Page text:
Author: (Garrick, 1954)
A moderately small shark with a very long and narrow snout, bell-shaped in dorsoventral view and laterally wedge-shaped, an anal fin and two equal-sized, spineless dorsal fins, the first over abdomen slightly closer to pectoral fins than to pelvics, nictitating eyelids, a large, triangular mouth with short labial furrows and small, numerous cuspidate teeth, the posteriors rather comblike, short anterior nasal flaps that do not reach mouth, a slender body and tail, and no colour pattern.
Body slender. Head and snout bell-shaped in dorsoventral view; preoral snout length about equal to mouth width; anterior nasal flaps small, ending well in front of mouth; internarial space 1.8 to 1.9 times the nostril width; inside of mouth and edges of gill bars without papillae. First dorsal origin slightly anterior to or over free rear tips of pectorals, base closer to pectoral bases than pelvic bases; anal origin posterior to second dorsal origin, caudal fin broad, not tapelike, and short, dorsal margin about 19 to 21% of total length. No colour pattern, brownish-grey above, light below.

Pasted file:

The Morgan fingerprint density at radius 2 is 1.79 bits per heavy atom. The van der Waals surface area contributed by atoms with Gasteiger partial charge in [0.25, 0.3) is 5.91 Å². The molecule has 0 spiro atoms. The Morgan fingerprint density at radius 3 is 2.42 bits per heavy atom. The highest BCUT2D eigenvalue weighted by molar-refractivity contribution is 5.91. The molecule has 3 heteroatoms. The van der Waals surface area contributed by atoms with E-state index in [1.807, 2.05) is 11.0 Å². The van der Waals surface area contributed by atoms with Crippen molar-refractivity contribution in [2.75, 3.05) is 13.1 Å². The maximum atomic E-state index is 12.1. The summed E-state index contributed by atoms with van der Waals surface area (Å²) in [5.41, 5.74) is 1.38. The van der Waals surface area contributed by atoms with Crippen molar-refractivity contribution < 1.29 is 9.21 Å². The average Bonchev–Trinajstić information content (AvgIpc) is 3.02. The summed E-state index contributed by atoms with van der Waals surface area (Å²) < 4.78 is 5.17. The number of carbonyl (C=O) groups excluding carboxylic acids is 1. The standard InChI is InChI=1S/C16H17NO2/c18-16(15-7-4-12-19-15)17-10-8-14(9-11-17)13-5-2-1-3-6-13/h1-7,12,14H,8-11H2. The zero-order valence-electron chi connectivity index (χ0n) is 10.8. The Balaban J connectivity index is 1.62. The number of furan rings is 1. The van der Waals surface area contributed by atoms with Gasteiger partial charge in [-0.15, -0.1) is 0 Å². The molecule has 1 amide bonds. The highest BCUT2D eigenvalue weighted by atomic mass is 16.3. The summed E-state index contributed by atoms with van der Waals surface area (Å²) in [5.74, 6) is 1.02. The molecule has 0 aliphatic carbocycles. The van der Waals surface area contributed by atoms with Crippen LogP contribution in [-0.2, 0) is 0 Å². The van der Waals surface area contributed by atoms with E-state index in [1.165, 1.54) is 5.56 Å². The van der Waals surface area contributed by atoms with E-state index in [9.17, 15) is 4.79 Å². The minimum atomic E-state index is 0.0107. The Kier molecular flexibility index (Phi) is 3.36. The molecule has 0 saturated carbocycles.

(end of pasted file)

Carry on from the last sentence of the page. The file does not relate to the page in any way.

Apparently confined to the western South Pacific, off New Zealand.
Habitat and Biology:
A little-known, uncommon bottomdwelling shark of the outermost continental shelf and upper slope of New Zealand temperate waters; found at depths of 200 to 439 m. Ovoviviparous, size of litters not recorded. Food habits not known, presumably eats small fishes and invertebrates.
Maximum size about 1 m; an adult female is 101 cm; mature males from 93 to 96 cm.
Interest to Fisheries:
None at present as far as is known, although this shark is taken in small numbers by bottom trawlers fishing in deep water.
Holotype: National Museum of New Zealand (formerly Dominion Museum), DM (or NMNZ) 1509s 932 mm adult male. Type Locality: Cape Palliser, east coast of North Island, New Zealand, 220 m depth.